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Matana Roberts, Ian William Craig. Cube, May 11

May 13, 2017

The Cube is almost dark when the music starts. Ian William Craig is illuminated by the bulbs hooked up to a collection of, what, cassette players? Hard to tell in the gloom. Definitely some old school tech, anyway.

It doesn’t matter. His set is all about the sound. A trained voice (later, I learn he is classically schooled) sets up a line at the mike, and is then looped to form a backdrop to the next live fragment. It’s a simple but effective layering technique, augmented by prepared sounds from the battery of cassette decks.

What does this build? There’s an ethereal, almost devotional feel to the soundscape. The tonality is conventional, but the fairly simple melodies are cliche free, slightly poignant in the main. He mixes upper and lower registers to deepen the effect. There are some words, but most aren’t completely audible (“we are discovered”, repeated, an exception – but don’t know who or what or how it fits with anything else…). It doesn’t matter. The overall effect is absorbing, as if the Cube has been temporarily consecrated to some as yet undefined religion. The singing is Cantorial at times, and takes on a yearning quality, a near lament, for long stretches, then gradually ebbs away before the next piece starts. There isn’t a lot of variation in this brief set, and some faintly tedious organoid synth noises intrude here and there, but there’s a focussed musical intelligence at work here, and some very effective sonic organisation. The Canadian artist, who I’ve not come across before, seems to operate in a range of modes from singer-songwriter to abstract impressionist. Definitely someone to investigate further.

And you can see why a double bill with Matana Roberts – whose welcome visit to Bristol is probably the reason the house is full – makes sense. She’s another artist who builds soundscapes in a very distinctive way. There’s more improvisation in her work, and – in the unfolding episodes of Coin Coin, her epic confrontation with the history of slavery – stronger programmatic elements. We have three instalments so far, out of a projected dozen and it’s a version of Coin Coin Chapter 3, River Run Thee we hear tonight. That calls for a similar set up to Craig’s – the performer centre stage behind an array of devices, with a mike for real-time elements. It’s still dark, but there are now looped back projections of still photos.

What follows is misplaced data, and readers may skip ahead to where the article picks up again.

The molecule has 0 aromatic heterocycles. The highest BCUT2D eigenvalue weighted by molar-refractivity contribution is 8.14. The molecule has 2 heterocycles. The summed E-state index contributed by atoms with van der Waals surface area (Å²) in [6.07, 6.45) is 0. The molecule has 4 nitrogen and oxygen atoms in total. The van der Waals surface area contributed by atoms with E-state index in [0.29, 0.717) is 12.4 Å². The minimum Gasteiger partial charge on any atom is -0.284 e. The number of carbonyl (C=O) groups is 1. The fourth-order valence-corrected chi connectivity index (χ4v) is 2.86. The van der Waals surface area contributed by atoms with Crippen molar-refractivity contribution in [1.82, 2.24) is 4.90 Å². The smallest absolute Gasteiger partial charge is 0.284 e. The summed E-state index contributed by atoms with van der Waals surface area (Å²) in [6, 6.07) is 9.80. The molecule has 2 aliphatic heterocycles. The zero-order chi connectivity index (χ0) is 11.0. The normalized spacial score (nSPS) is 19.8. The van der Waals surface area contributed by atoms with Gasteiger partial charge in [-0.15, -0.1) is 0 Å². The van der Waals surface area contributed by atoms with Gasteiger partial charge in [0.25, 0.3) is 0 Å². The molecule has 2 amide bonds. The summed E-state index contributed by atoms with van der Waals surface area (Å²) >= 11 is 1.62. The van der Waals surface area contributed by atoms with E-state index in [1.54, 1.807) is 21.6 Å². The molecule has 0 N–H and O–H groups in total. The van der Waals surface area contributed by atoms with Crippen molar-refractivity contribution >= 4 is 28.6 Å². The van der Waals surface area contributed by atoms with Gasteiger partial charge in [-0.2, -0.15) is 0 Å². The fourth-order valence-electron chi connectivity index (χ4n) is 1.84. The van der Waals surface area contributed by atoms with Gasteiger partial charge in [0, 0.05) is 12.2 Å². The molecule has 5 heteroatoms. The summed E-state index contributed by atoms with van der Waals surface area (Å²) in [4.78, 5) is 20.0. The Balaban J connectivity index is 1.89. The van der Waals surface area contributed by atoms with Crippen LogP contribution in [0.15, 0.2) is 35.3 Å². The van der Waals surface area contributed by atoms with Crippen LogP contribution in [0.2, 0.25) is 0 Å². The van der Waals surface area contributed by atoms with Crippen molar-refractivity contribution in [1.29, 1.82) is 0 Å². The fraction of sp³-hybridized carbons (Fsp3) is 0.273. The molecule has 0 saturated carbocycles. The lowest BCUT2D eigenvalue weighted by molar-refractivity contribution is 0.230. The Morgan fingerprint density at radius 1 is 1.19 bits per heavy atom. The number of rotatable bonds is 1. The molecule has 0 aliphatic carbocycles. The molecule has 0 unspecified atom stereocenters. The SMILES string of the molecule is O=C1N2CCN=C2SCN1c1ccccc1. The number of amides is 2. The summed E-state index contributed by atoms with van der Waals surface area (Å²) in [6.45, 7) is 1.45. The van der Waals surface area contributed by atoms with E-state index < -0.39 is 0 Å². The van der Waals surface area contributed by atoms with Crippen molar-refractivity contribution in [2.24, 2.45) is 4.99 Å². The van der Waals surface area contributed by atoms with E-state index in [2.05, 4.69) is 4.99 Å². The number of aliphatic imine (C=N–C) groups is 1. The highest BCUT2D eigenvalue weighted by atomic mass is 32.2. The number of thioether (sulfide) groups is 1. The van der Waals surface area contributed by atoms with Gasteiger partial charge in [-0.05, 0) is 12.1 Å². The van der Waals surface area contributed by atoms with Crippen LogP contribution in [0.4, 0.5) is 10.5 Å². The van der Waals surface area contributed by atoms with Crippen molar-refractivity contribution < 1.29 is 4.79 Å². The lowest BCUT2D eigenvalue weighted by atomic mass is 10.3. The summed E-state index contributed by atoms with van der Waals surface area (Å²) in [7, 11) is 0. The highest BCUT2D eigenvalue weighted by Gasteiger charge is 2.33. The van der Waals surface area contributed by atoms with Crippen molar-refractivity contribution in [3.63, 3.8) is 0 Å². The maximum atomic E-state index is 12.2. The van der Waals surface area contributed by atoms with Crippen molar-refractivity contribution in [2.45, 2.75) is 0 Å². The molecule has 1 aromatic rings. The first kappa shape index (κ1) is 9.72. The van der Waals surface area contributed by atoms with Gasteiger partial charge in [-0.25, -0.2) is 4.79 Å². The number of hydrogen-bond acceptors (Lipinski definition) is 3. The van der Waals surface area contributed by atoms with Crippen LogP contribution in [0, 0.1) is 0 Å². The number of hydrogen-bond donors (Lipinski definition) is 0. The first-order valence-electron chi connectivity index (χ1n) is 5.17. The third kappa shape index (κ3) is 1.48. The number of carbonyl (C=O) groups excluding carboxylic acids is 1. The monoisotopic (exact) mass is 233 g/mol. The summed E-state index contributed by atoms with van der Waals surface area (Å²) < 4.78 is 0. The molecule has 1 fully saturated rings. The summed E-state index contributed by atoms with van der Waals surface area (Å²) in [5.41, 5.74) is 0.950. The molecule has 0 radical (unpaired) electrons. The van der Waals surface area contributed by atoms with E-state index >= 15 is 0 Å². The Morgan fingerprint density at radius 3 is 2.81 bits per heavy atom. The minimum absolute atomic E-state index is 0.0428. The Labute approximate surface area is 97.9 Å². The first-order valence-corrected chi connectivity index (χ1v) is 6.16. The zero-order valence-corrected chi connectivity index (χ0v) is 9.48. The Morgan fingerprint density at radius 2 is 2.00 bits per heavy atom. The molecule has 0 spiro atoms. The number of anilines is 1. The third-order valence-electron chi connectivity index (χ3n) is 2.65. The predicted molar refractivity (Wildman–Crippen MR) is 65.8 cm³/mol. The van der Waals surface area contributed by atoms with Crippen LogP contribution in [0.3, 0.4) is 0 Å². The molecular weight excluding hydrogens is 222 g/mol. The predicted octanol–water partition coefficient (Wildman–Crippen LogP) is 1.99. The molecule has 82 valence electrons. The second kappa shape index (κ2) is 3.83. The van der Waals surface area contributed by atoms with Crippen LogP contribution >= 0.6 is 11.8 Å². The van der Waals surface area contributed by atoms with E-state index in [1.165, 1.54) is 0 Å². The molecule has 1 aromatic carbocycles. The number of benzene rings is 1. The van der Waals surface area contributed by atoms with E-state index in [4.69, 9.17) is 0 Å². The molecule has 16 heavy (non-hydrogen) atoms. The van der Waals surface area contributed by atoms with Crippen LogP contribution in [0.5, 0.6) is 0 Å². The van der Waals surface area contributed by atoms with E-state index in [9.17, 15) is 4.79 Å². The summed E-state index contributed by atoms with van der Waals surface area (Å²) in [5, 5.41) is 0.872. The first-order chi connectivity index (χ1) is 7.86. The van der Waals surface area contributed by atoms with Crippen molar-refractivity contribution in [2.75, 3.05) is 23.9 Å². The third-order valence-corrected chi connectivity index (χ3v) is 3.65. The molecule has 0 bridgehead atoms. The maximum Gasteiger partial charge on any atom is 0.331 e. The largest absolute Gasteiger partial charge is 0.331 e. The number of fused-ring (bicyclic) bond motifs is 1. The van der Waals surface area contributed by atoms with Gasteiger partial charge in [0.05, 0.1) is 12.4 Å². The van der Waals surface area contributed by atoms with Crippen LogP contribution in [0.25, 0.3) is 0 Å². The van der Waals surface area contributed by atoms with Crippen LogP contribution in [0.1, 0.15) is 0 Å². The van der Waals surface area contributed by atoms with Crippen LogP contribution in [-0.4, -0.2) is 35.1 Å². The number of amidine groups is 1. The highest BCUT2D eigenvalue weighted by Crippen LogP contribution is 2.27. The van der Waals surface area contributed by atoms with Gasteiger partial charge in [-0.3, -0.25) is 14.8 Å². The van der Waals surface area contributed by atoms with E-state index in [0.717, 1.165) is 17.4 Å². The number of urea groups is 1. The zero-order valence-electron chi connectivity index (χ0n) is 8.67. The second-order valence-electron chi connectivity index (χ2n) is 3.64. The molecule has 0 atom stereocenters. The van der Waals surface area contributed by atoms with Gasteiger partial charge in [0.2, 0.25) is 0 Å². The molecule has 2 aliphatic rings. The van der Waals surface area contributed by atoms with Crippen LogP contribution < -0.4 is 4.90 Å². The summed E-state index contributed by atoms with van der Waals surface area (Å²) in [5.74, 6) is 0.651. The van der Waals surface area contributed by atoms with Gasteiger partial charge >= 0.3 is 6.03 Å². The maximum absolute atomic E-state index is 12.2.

There’s no real introduction or explanation, so if you don’t know what’s going on I’m not sure what would come across. The recording of Chapter 3 (still available to listen to here, while part 2 is here) is a richly textured assembly of field recordings, spoken fragments, incantatory vocal lines and often heavily treated saxophone. It’s been called a collage: that doesn’t really do it justice but it’s a start. It’s easier to experience than describe – though I tried to review it here.

Tonight’s performance is the same, but different. It doesn’t recreate the recording (why bother) but reassembles the materials in a different pattern, like viewing a landscape from a new angle or in different weather. It opens, after the briefest of allusions to current events in the US (ruefully: “it’s not my fault”) with clear statements on (unprocessed) alto saxophone. It’s a reminder that Roberts could readily have established herself as an outstanding conventional jazzer, and still could any time.

But she has other plans. Barely heard voices come and go from the mix – less distinctly than on the CD. A whole range of effects are stirred in as well, there are song fragments from the decks and sung live, and and her own voice intones the stark lines that punctuate the whole work – sometimes declarative, sometimes posing unanswerable questions: words of sadness, loss and pain, as well as resilience.

The piece comes together through accretion, rather than any straightforward sequencing. It’s a powerful method. The same illusionistic brilliance is in evidence as  features on the recording, an elusive alchemy that transforms sounds that could sit uneasily together into a blend that coheres. An hour passes quickly, building an experience that is involving, moving, and rather beautiful.

There’s just time for a quick back and forth with the audience – mothers are on her mind – and a bonus unaccompanied saxophone solo before she finishes. Like the whole work, it is heartfelt, piercing, and leaves a feeling that much has been said, but there’s still more to say.

(Roberts’ tour continues, including Jazz Cafe in London next week.)

(photo: in Aarhus, 2015. Hreinn Gudlaugsson via Wikipedia)


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